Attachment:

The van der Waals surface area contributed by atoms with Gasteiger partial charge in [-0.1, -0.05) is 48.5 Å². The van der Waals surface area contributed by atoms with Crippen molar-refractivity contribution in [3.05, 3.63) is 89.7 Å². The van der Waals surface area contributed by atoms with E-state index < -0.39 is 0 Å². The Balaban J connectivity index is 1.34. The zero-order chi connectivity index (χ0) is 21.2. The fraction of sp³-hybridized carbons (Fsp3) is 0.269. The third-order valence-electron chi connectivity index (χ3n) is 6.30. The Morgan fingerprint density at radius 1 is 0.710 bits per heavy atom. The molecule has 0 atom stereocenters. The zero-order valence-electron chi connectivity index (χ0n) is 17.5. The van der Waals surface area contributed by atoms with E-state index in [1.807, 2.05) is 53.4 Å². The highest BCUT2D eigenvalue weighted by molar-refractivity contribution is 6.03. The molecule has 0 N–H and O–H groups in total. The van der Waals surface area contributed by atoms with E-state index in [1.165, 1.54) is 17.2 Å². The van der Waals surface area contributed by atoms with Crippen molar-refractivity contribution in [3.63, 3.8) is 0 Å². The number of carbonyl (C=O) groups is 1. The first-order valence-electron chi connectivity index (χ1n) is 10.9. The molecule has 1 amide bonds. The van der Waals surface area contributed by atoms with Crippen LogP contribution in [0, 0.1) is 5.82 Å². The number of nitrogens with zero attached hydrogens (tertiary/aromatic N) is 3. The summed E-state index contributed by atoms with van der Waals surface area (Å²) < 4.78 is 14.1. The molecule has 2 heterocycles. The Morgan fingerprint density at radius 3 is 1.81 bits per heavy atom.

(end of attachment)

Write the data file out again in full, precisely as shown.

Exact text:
The van der Waals surface area contributed by atoms with Gasteiger partial charge in [-0.1, -0.05) is 48.5 Å². The van der Waals surface area contributed by atoms with Crippen molar-refractivity contribution in [3.05, 3.63) is 89.7 Å². The van der Waals surface area contributed by atoms with E-state index < -0.39 is 0 Å². The Balaban J connectivity index is 1.34. The zero-order chi connectivity index (χ0) is 21.2. The fraction of sp³-hybridized carbons (Fsp3) is 0.269. The third-order valence-electron chi connectivity index (χ3n) is 6.30. The Morgan fingerprint density at radius 1 is 0.710 bits per heavy atom. The molecule has 0 atom stereocenters. The zero-order valence-electron chi connectivity index (χ0n) is 17.5. The van der Waals surface area contributed by atoms with E-state index in [1.807, 2.05) is 53.4 Å². The highest BCUT2D eigenvalue weighted by molar-refractivity contribution is 6.03. The molecule has 0 N–H and O–H groups in total. The van der Waals surface area contributed by atoms with E-state index in [1.165, 1.54) is 17.2 Å². The van der Waals surface area contributed by atoms with Crippen molar-refractivity contribution in [3.63, 3.8) is 0 Å². The number of carbonyl (C=O) groups is 1. The first-order valence-electron chi connectivity index (χ1n) is 10.9. The molecule has 1 amide bonds. The van der Waals surface area contributed by atoms with Crippen LogP contribution in [0, 0.1) is 5.82 Å². The number of nitrogens with zero attached hydrogens (tertiary/aromatic N) is 3. The summed E-state index contributed by atoms with van der Waals surface area (Å²) < 4.78 is 14.1. The molecule has 2 heterocycles. The Morgan fingerprint density at radius 3 is 1.81 bits per heavy atom.